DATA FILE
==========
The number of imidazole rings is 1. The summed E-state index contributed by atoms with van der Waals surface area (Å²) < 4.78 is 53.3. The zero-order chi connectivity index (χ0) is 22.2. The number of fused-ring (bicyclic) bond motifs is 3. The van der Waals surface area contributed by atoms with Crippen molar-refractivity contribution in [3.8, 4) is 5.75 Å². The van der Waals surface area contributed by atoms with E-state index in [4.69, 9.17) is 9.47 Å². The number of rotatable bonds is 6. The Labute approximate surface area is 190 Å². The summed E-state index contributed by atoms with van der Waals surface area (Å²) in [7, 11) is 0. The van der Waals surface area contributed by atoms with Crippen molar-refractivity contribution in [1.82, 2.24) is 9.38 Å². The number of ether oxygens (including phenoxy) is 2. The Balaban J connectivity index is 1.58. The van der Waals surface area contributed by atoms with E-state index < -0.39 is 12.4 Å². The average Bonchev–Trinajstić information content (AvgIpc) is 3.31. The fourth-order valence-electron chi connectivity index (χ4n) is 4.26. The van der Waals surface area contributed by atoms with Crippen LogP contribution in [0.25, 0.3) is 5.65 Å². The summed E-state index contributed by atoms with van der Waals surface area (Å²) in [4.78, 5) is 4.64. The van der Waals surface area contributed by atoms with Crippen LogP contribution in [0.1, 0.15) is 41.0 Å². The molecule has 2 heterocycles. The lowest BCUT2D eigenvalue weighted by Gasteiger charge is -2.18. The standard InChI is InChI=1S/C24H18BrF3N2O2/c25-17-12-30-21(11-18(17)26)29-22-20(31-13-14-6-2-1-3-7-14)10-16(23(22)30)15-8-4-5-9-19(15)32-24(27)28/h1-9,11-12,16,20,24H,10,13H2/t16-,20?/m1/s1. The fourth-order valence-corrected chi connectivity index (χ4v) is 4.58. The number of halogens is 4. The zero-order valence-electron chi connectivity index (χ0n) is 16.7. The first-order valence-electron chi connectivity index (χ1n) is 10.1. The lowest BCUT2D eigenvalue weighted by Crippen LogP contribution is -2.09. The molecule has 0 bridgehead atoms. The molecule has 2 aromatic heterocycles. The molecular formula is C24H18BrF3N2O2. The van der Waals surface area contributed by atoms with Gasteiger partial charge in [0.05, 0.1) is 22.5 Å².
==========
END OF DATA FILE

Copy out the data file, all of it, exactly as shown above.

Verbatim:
The number of imidazole rings is 1. The summed E-state index contributed by atoms with van der Waals surface area (Å²) < 4.78 is 53.3. The zero-order chi connectivity index (χ0) is 22.2. The number of fused-ring (bicyclic) bond motifs is 3. The van der Waals surface area contributed by atoms with Crippen molar-refractivity contribution in [3.8, 4) is 5.75 Å². The van der Waals surface area contributed by atoms with E-state index in [4.69, 9.17) is 9.47 Å². The number of rotatable bonds is 6. The Labute approximate surface area is 190 Å². The summed E-state index contributed by atoms with van der Waals surface area (Å²) in [7, 11) is 0. The van der Waals surface area contributed by atoms with Crippen molar-refractivity contribution in [1.82, 2.24) is 9.38 Å². The number of ether oxygens (including phenoxy) is 2. The Balaban J connectivity index is 1.58. The van der Waals surface area contributed by atoms with E-state index < -0.39 is 12.4 Å². The average Bonchev–Trinajstić information content (AvgIpc) is 3.31. The fourth-order valence-electron chi connectivity index (χ4n) is 4.26. The van der Waals surface area contributed by atoms with Crippen LogP contribution in [0.25, 0.3) is 5.65 Å². The summed E-state index contributed by atoms with van der Waals surface area (Å²) in [4.78, 5) is 4.64. The van der Waals surface area contributed by atoms with Crippen LogP contribution in [0.1, 0.15) is 41.0 Å². The molecule has 2 heterocycles. The lowest BCUT2D eigenvalue weighted by Gasteiger charge is -2.18. The standard InChI is InChI=1S/C24H18BrF3N2O2/c25-17-12-30-21(11-18(17)26)29-22-20(31-13-14-6-2-1-3-7-14)10-16(23(22)30)15-8-4-5-9-19(15)32-24(27)28/h1-9,11-12,16,20,24H,10,13H2/t16-,20?/m1/s1. The fourth-order valence-corrected chi connectivity index (χ4v) is 4.58. The number of halogens is 4. The zero-order valence-electron chi connectivity index (χ0n) is 16.7. The first-order valence-electron chi connectivity index (χ1n) is 10.1. The lowest BCUT2D eigenvalue weighted by Crippen LogP contribution is -2.09. The molecule has 0 bridgehead atoms. The molecule has 2 aromatic heterocycles. The molecular formula is C24H18BrF3N2O2. The van der Waals surface area contributed by atoms with Gasteiger partial charge in [0.05, 0.1) is 22.5 Å².